Hyperbaric oxygen treatment and survival from necrotizing soft tissue infection

Wilkinson, D and Doolette, D (2004) Hyperbaric oxygen treatment and survival from necrotizing soft tissue infection. JAMA Surgery, 139 12: 1339-1345. doi:10.1001/archsurg.139.12.1339


Author Wilkinson, D
Doolette, D
Title Hyperbaric oxygen treatment and survival from necrotizing soft tissue infection
Journal name JAMA Surgery   Check publisher's open access policy
ISSN 2168-6254
2168-6262
Publication date 2004-12-01
Sub-type Article (original research)
DOI 10.1001/archsurg.139.12.1339
Open Access Status DOI
Volume 139
Issue 12
Start page 1339
End page 1345
Total pages 7
Place of publication Chicago, IL, United States
Publisher American Medical Association
Language eng
Abstract Hypothesis: Necrotizing soft tissue infection (NSTI) refers to a spectrum of infective diseases characterized by necrosis of the deep soft tissues. Features of manifestation and medical management have been analyzed for association with outcome. The use of hyperbaric oxygen (HBO2) therapy has been recommended as an adjunctive treatment but remains controversial. Design: Retrospective cohort study. Setting: A major tertiary hospital. Patients: All patients admitted with a diagnosis of NSTI across a 5-year period. Intervention: Features of manifestation and medical management were analyzed for their association with survival to hospital discharge. Long-term survival was analyzed for the intervention of HBO2 therapy. Main Outcome Measures: Primary outcome was survival to hospital discharge. Secondary outcomes were limb salvage and long-term survival after hospital discharge. Results: Forty-four patients were reviewed, with 6 deaths (14%). Survival was less likely in those with increased age, renal dysfunction, and idiopathic etiology of infection and in those not receiving HBO2 therapy. Logistic regression determined the strongest association with survival was the intervention of HBO2 therapy (P=.02). Hyperbaric oxygen therapy increased survival with an odds ratio of 8.9 (95% confidence interval, 1.3-58.0) and a number needed to treat of 3. For NSTI involving an extremity, HBO2 therapy significantly reduced the incidence of amputation (P=.05). Survival analysis revealed an improved long-term outcome for the HBO2 group (P=.002). Conclusion: Hyperbaric oxygen therapy was associated with improved survival and limb salvage and should be considered in the setting of NSTI.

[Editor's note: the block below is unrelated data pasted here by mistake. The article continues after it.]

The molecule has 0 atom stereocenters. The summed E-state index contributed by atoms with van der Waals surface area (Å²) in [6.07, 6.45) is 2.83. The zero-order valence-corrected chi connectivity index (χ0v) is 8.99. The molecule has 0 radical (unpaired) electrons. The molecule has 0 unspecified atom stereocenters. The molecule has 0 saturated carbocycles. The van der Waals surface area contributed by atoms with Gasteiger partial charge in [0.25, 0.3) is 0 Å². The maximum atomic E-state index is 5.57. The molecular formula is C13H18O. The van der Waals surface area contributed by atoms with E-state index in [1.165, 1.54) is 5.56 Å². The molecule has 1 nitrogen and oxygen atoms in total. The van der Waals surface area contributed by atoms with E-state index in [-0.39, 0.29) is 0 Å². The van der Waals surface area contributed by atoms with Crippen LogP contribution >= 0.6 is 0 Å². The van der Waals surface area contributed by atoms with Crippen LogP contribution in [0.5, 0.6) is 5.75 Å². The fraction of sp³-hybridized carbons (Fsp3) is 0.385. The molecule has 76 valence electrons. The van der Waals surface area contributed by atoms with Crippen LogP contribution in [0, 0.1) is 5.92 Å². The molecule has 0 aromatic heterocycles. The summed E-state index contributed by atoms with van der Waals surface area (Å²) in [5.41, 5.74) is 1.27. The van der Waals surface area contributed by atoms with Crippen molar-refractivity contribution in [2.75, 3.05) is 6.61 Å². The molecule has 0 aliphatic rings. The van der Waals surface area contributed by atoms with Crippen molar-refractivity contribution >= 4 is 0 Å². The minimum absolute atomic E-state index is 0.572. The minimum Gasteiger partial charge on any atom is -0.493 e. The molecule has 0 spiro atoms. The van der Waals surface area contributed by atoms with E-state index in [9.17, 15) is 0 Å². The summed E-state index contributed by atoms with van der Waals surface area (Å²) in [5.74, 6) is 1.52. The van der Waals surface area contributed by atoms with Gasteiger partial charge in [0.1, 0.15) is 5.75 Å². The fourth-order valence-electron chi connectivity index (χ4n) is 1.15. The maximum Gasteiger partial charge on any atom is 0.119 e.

Keyword Surgery
Fasciitis
Therapy
Mortality
Q-Index Code C1

Document type: Journal Article
Sub-type: Article (original research)
Collections: Excellence in Research Australia (ERA) - Collection
School of Medicine Publications
 
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Created: Wed, 17 Oct 2007, 13:15:24 EST